I’ve recently been reading a couple of A.W. Tozer books which have sparked some interesting thoughts. A few weeks ago, one particularly struck me.

In his book, The Knowledge of the Holy, Tozer talks about the nature of God as creator, and briefly touches on the nature of Satan as someone who tries to set himself above God. Man’s fall in the garden of Eden was due, essentially, to the same sin as Satan committed so long ago.

This was nothing new to me. I well remember my mother saying something similar to my sister and me when we were children and she was leading family devotions.

“Satan’s sin was pride in thinking that he could become like God. That’s what the temptation in the garden was all about: Adam and Eve eating the fruit because they wanted to become like God.”

This time, though, I realized something more:

God created man in his own image.


Satan tried to re-create man in his own image.

And thus were born the furrows of sin’s scars, running through the souls of every man.

Satan, as Peter and I have experienced throughout our missionary life in Japan, does not seem to be able to create new things himself. He seems only able to destroy, counterfeit, exacerbate problems that already exist, and incite lies and violence.

The destruction of Eden was Satan’s act of pseudo-creation.

When we become Christians, God places His Spirit within us. And now we Christians have two images—the Bible calls them “the Spirit” and “the flesh”—warring within us.

But they only war because we are created beings.

In the end, one image is inferior to the other. One was twisted into existence by a being who was himself created. The other was created by the omnipotent, infinite God—and it is this image that the Holy Spirit wants to draw out into its fullest self. In the end, the destroyer is inferior to the creator, and will himself ultimately be destroyed.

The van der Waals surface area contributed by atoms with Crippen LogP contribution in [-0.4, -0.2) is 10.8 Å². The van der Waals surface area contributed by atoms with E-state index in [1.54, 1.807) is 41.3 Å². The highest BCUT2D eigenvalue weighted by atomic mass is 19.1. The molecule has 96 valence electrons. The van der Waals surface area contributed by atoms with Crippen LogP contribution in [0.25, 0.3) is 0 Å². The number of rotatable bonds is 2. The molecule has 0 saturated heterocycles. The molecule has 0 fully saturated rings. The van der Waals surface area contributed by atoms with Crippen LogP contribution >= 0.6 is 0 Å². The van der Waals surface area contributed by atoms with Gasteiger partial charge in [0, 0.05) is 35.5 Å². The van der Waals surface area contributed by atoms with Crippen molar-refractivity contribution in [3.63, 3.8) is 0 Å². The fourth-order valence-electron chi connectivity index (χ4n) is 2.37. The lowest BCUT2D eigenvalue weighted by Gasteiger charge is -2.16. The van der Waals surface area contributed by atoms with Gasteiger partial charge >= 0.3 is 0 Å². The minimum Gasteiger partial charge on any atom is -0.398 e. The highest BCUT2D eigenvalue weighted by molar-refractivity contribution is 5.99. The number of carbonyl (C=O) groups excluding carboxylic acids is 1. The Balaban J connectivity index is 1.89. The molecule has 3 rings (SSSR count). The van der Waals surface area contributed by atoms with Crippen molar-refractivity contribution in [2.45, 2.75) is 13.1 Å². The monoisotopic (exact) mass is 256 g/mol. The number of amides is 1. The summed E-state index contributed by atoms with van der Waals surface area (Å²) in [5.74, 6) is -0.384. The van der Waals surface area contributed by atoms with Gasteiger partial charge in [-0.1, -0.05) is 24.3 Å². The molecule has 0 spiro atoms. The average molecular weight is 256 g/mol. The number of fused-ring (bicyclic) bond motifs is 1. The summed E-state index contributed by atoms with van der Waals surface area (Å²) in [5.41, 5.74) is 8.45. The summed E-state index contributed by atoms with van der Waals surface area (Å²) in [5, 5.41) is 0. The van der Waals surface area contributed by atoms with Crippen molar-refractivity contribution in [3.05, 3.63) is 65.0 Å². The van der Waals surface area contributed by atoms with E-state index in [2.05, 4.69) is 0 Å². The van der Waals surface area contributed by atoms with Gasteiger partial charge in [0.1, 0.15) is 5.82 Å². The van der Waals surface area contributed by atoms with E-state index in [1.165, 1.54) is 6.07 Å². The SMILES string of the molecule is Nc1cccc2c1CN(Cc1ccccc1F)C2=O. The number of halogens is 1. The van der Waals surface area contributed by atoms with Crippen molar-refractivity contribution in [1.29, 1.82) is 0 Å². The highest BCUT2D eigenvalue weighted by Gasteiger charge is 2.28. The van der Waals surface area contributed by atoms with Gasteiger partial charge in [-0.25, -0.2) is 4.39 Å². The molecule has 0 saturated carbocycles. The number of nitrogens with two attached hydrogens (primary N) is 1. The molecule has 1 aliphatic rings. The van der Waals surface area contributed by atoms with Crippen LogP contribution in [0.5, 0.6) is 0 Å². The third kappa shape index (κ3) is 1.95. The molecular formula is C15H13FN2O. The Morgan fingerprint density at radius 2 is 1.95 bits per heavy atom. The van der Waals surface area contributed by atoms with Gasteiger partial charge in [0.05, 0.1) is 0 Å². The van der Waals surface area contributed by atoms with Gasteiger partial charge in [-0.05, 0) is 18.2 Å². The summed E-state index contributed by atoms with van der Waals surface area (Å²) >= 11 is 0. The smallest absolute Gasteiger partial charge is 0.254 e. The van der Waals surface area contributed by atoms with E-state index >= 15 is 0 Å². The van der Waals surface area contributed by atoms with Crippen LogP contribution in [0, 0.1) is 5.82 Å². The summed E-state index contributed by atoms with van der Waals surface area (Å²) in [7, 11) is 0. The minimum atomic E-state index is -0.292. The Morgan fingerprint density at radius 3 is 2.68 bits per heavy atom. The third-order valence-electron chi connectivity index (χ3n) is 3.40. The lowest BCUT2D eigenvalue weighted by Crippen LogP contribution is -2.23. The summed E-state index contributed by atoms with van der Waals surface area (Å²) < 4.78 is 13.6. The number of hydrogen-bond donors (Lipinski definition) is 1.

Sin is not infinite because we are not infinite. [1]

We—both human beings and Satan—are created beings, and thus are subject to limitations. Anything we create, including our sin, is also subject to limitation. “There is nothing new under the sun.” [2]

God is the only infinite person; and His attributes, such as His holiness and love, are the only infinite things.

Sin may feel infinite at times—there are so many human beings scattered throughout time and space, all sinning, all creating evil. But that’s only in comparison to me and you. Evil is limited because it was created by created beings.

In the end, the image of God will triumph. We need only obey His leading, and trust in His perfect plan.

“He who began a good work in you will carry it on to completion until the day of Christ Jesus.”
(Philippians 1:6)


[1] A.W. Tozer, The Knowledge of the Holy, Fig Books, 2012, 95 of 225 in e-book.

[2] Ecclesiastes 1:9, NIV.

(Picture Source)